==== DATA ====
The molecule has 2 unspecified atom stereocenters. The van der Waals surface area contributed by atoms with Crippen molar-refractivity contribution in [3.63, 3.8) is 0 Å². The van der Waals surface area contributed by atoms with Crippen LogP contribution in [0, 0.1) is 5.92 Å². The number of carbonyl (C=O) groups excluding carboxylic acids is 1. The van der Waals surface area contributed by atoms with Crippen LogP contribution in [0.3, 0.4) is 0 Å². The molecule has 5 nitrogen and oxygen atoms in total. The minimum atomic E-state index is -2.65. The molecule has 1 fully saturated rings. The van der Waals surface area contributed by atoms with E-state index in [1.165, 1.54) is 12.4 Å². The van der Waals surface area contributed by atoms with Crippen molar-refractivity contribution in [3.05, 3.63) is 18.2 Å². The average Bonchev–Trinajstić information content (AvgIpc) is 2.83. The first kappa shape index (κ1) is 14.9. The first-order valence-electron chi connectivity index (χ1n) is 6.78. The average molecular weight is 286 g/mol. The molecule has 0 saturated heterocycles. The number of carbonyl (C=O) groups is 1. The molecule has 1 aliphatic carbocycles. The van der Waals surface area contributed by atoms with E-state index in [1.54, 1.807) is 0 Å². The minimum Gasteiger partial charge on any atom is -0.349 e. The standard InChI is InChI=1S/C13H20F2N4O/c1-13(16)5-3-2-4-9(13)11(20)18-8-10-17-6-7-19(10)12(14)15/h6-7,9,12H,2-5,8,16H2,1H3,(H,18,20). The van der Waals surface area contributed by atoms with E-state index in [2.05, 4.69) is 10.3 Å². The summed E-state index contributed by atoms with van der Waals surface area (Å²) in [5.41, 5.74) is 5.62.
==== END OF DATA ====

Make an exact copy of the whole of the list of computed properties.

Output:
The molecule has 2 unspecified atom stereocenters. The van der Waals surface area contributed by atoms with Crippen molar-refractivity contribution in [3.63, 3.8) is 0 Å². The van der Waals surface area contributed by atoms with Crippen LogP contribution in [0, 0.1) is 5.92 Å². The number of carbonyl (C=O) groups excluding carboxylic acids is 1. The van der Waals surface area contributed by atoms with Crippen LogP contribution in [0.3, 0.4) is 0 Å². The molecule has 5 nitrogen and oxygen atoms in total. The minimum atomic E-state index is -2.65. The molecule has 1 fully saturated rings. The van der Waals surface area contributed by atoms with E-state index in [1.165, 1.54) is 12.4 Å². The van der Waals surface area contributed by atoms with Crippen molar-refractivity contribution in [3.05, 3.63) is 18.2 Å². The average Bonchev–Trinajstić information content (AvgIpc) is 2.83. The first kappa shape index (κ1) is 14.9. The first-order valence-electron chi connectivity index (χ1n) is 6.78. The average molecular weight is 286 g/mol. The molecule has 0 saturated heterocycles. The number of carbonyl (C=O) groups is 1. The molecule has 1 aliphatic carbocycles. The van der Waals surface area contributed by atoms with E-state index in [1.54, 1.807) is 0 Å². The minimum Gasteiger partial charge on any atom is -0.349 e. The standard InChI is InChI=1S/C13H20F2N4O/c1-13(16)5-3-2-4-9(13)11(20)18-8-10-17-6-7-19(10)12(14)15/h6-7,9,12H,2-5,8,16H2,1H3,(H,18,20). The van der Waals surface area contributed by atoms with E-state index in [2.05, 4.69) is 10.3 Å². The summed E-state index contributed by atoms with van der Waals surface area (Å²) in [5.41, 5.74) is 5.62.